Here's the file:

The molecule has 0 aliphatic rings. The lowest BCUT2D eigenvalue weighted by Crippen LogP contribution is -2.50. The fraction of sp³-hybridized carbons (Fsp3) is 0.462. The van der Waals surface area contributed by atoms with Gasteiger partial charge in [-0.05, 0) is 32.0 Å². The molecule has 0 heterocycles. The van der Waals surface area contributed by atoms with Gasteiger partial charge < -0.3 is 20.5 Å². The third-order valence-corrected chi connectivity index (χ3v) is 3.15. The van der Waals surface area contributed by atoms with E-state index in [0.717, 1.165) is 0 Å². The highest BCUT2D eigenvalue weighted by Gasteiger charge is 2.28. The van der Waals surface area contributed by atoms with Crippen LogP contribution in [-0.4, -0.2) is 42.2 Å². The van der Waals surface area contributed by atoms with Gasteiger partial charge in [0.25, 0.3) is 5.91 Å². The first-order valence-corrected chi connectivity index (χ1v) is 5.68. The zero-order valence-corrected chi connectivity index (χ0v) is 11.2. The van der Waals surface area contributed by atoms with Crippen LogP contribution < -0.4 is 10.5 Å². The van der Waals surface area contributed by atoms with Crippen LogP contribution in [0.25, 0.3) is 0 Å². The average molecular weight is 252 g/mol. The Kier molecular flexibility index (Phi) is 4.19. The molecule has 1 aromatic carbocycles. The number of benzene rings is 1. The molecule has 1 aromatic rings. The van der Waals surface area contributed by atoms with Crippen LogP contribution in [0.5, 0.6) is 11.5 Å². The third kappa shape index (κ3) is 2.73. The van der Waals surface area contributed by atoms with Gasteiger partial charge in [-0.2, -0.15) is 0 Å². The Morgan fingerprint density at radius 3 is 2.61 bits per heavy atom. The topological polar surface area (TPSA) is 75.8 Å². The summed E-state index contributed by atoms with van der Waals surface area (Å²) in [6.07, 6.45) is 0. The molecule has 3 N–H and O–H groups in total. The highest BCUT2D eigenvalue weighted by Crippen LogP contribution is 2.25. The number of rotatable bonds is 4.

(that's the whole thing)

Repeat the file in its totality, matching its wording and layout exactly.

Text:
The molecule has 0 aliphatic rings. The lowest BCUT2D eigenvalue weighted by Crippen LogP contribution is -2.50. The fraction of sp³-hybridized carbons (Fsp3) is 0.462. The van der Waals surface area contributed by atoms with Gasteiger partial charge in [-0.05, 0) is 32.0 Å². The molecule has 0 heterocycles. The van der Waals surface area contributed by atoms with Gasteiger partial charge < -0.3 is 20.5 Å². The third-order valence-corrected chi connectivity index (χ3v) is 3.15. The van der Waals surface area contributed by atoms with E-state index in [0.717, 1.165) is 0 Å². The highest BCUT2D eigenvalue weighted by Gasteiger charge is 2.28. The van der Waals surface area contributed by atoms with Crippen LogP contribution in [-0.4, -0.2) is 42.2 Å². The van der Waals surface area contributed by atoms with Gasteiger partial charge in [0.25, 0.3) is 5.91 Å². The first-order valence-corrected chi connectivity index (χ1v) is 5.68. The zero-order valence-corrected chi connectivity index (χ0v) is 11.2. The van der Waals surface area contributed by atoms with Crippen LogP contribution < -0.4 is 10.5 Å². The van der Waals surface area contributed by atoms with Crippen LogP contribution in [0.25, 0.3) is 0 Å². The average molecular weight is 252 g/mol. The Kier molecular flexibility index (Phi) is 4.19. The molecule has 1 aromatic carbocycles. The number of benzene rings is 1. The molecule has 1 aromatic rings. The van der Waals surface area contributed by atoms with Crippen LogP contribution in [0.5, 0.6) is 11.5 Å². The third kappa shape index (κ3) is 2.73. The van der Waals surface area contributed by atoms with Gasteiger partial charge in [-0.2, -0.15) is 0 Å². The Morgan fingerprint density at radius 3 is 2.61 bits per heavy atom. The topological polar surface area (TPSA) is 75.8 Å². The summed E-state index contributed by atoms with van der Waals surface area (Å²) in [6.07, 6.45) is 0. The molecule has 3 N–H and O–H groups in total. The highest BCUT2D eigenvalue weighted by Crippen LogP contribution is 2.25. The number of rotatable bonds is 4.